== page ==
One of the most frequent questions I get from readers is what to do with raw milk that has soured.
Sour raw milk is quite unlike pasteurized milk that has gone past its “use by” date. Pasteurized milk goes putrid and must be thrown out at that point, but raw milk is still a highly useful item in the kitchen.
The difference is that pasteurized milk is a dead food – there are no enzymes or probiotics present. So, when store milk goes bad, it becomes a huge food borne illness risk to consume it and it must be discarded.
Raw milk, on the other hand, is loaded with enzymes and probiotics. When raw milk starts to sour, it simply means that beneficial bacteria called probiotics have started to use up the lactose (milk sugar) which causes the milk to no longer taste as sweet.
Raw milk that tastes sour is still very much safe to drink and is even more beneficial to health as the higher level of probiotics have initiated the fermentation or clabbering of the milk.
So if you find yourself with some soured raw milk in the refrigerator, check through this list and see what makes the most sense for using it up.
Whatever you do, though, don’t throw it out! There is no need for even a drop of your nutrient dense, grassfed dairy to go to waste!
101 Uses for Soured Raw Milk
1. Make scrambled eggs with it.
2. Make quiche with it.
3. Add it to a breakfast smoothie.
4. Make homemade pudding with it (if slightly soured).
5. Make hot chocolate with it.
6. Use it for garden fertilizer (just pour around the base of your plants or trees). It really gets the worms going crazy.
7. Give it to your pet.
8. Make egg custard pudding with it.
9. Make traditional British whitesauce with it.
10. Make kefir with it.
11. Make yogurt with it.
12. Use it to soak pancake batter.
13. Use it to soak cold breakfast cereal batter.
14. Use it to soak waffle batter.
15. Remove the soured cream off the top and add to homemade soups.
16. Remove the soured cream off the top and add to meatloaf.
17. Just drink it. It tastes like buttermilk and is very good for you.
18. Use to make devil’s food cake.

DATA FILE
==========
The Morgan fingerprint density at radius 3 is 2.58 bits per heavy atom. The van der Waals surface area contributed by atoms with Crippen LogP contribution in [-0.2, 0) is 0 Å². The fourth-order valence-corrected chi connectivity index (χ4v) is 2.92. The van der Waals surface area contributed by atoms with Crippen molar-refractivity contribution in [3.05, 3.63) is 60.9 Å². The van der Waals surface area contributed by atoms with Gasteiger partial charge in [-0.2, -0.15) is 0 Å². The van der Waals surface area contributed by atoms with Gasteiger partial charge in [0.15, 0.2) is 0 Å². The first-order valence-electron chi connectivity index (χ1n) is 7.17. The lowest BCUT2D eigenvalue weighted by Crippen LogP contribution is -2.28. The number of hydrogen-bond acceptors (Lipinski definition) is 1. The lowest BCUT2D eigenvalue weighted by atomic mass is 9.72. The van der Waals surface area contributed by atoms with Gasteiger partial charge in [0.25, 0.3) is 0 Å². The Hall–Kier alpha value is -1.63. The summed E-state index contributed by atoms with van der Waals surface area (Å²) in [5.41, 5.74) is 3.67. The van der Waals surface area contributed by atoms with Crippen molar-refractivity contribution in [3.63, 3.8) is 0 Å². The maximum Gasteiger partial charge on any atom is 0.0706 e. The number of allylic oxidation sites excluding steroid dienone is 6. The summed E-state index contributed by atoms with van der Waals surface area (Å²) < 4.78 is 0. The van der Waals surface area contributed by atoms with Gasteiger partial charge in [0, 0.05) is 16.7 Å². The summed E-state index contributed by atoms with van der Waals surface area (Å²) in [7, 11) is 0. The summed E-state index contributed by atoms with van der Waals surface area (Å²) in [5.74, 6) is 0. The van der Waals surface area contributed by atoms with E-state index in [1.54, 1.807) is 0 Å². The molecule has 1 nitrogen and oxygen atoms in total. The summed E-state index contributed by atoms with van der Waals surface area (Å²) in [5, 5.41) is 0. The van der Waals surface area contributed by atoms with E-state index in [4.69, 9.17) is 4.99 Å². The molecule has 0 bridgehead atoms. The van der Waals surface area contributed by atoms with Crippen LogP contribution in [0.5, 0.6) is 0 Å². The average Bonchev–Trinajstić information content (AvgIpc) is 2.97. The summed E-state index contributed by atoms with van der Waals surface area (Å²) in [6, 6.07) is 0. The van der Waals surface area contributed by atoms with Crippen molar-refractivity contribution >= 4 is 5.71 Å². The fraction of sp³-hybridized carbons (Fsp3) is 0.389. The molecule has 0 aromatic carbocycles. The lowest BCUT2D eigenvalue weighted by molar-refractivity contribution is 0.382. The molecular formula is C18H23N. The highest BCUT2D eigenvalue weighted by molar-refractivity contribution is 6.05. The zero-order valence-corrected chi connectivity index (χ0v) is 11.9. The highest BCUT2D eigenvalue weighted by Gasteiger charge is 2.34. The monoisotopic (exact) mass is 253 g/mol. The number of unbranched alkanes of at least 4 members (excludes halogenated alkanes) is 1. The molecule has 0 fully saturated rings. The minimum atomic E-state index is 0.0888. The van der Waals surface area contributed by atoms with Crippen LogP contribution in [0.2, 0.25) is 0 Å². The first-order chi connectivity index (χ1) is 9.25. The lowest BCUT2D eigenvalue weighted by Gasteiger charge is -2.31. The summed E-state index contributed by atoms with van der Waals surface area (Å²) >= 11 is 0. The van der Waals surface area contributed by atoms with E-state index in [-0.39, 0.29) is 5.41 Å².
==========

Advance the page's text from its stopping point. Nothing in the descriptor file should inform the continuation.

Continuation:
19. Make omelets with it.
20. Use it instead of water to cook up your soaked breakfast oatmeal.
21. Use it to soak crepe batter.
22. Soak banana bread batter with it.
23. Soak pumpkin bread batter with it.
24. Use it to soak buttermilk biscuit batter.
25. Soak muffin batter (any kind) with it.
26. Use it to make cream cheese and whey.
27. Remove the sour cream off the top and add to a baked potato.
28. Add buttermilk culture and make buttermilk with it.
29. Take a bath in it. It was good enough for Cleopatra, right?
30. Separate out the whey and make ricotta cheese
31. Make mozzarella cheese with it.
32. Make flan.
33. Make sweet potato casserole with the sour cream off the top.
34. Make cottage cheese with it.
35. Make ice milk with it (if only slightly soured).
36. Use it instead of evaporated milk to make pumpkin pie.
37. Use it to clear up pinkeye.
38. Soak frozen fish in it until thawed for improved texture and flavor.
39. Soak dull looking silverware in it for at least 30 minutes and then rinse for a beautiful shine.
40. Use it as a conditioner for your hair.
41. Repair fine cracks in your china by boiling them in the soured raw milk (the milk reacts with a chemical in the china to seal the crack). I’ve never done this myself but it supposedly works.
42. Use ice cold to sooth the discomfort of poison ivy.
43. Dab some on mild sunburn for instant, cooling relief.
44. Rub dry skin patches with it several times a day to make skin soft again.
45. Make cheese sauce with it.
46. Make paneer (easy South Asian cheese that requires no rennet).
47. Make potato cheese soup.
48. Freeze it and use it later when you have a dire need for clabbered milk.
49. Make tapioca pudding with it.
50. Make bread pudding (soak the bread in the milk).
51. Stew pork loin in it.
Oh dear. It seems I’ve run out of ideas!
Can you folks help me out?
I need 50 more ideas to reach the goal of 101 uses! Please add your own creative ideas in the comments section!
I’m sure there are many many more uses for soured raw milk that I’ve missed!
Sarah, The Healthy Home Economist